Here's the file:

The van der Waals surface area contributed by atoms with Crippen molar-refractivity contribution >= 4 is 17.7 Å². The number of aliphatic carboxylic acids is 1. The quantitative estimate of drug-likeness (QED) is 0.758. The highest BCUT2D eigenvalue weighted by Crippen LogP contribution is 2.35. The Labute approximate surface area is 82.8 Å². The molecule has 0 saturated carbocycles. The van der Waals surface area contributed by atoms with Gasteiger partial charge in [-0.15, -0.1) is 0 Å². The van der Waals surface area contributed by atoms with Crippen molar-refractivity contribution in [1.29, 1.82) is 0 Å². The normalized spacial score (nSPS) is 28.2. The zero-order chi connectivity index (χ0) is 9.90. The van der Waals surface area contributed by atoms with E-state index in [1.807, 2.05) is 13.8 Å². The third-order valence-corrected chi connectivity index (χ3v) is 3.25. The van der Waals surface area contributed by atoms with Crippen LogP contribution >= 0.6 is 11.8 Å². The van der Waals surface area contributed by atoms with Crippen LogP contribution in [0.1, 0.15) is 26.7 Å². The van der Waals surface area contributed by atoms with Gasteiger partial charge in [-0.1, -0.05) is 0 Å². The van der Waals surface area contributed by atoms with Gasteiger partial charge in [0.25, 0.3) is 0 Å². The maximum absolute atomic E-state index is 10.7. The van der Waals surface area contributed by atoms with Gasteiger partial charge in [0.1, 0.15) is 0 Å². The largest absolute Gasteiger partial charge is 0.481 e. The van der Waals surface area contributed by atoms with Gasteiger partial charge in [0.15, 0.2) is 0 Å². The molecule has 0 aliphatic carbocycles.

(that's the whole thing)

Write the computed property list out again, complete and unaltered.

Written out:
The van der Waals surface area contributed by atoms with Crippen molar-refractivity contribution >= 4 is 17.7 Å². The number of aliphatic carboxylic acids is 1. The quantitative estimate of drug-likeness (QED) is 0.758. The highest BCUT2D eigenvalue weighted by Crippen LogP contribution is 2.35. The Labute approximate surface area is 82.8 Å². The molecule has 0 saturated carbocycles. The van der Waals surface area contributed by atoms with Gasteiger partial charge in [-0.15, -0.1) is 0 Å². The van der Waals surface area contributed by atoms with Crippen molar-refractivity contribution in [1.29, 1.82) is 0 Å². The normalized spacial score (nSPS) is 28.2. The zero-order chi connectivity index (χ0) is 9.90. The van der Waals surface area contributed by atoms with E-state index in [1.807, 2.05) is 13.8 Å². The third-order valence-corrected chi connectivity index (χ3v) is 3.25. The van der Waals surface area contributed by atoms with Crippen LogP contribution >= 0.6 is 11.8 Å². The van der Waals surface area contributed by atoms with Crippen LogP contribution in [0.1, 0.15) is 26.7 Å². The van der Waals surface area contributed by atoms with Gasteiger partial charge in [-0.1, -0.05) is 0 Å². The van der Waals surface area contributed by atoms with Gasteiger partial charge in [0.25, 0.3) is 0 Å². The maximum absolute atomic E-state index is 10.7. The van der Waals surface area contributed by atoms with Gasteiger partial charge in [0.1, 0.15) is 0 Å². The largest absolute Gasteiger partial charge is 0.481 e. The van der Waals surface area contributed by atoms with Gasteiger partial charge in [0.15, 0.2) is 0 Å². The molecule has 0 aliphatic carbocycles.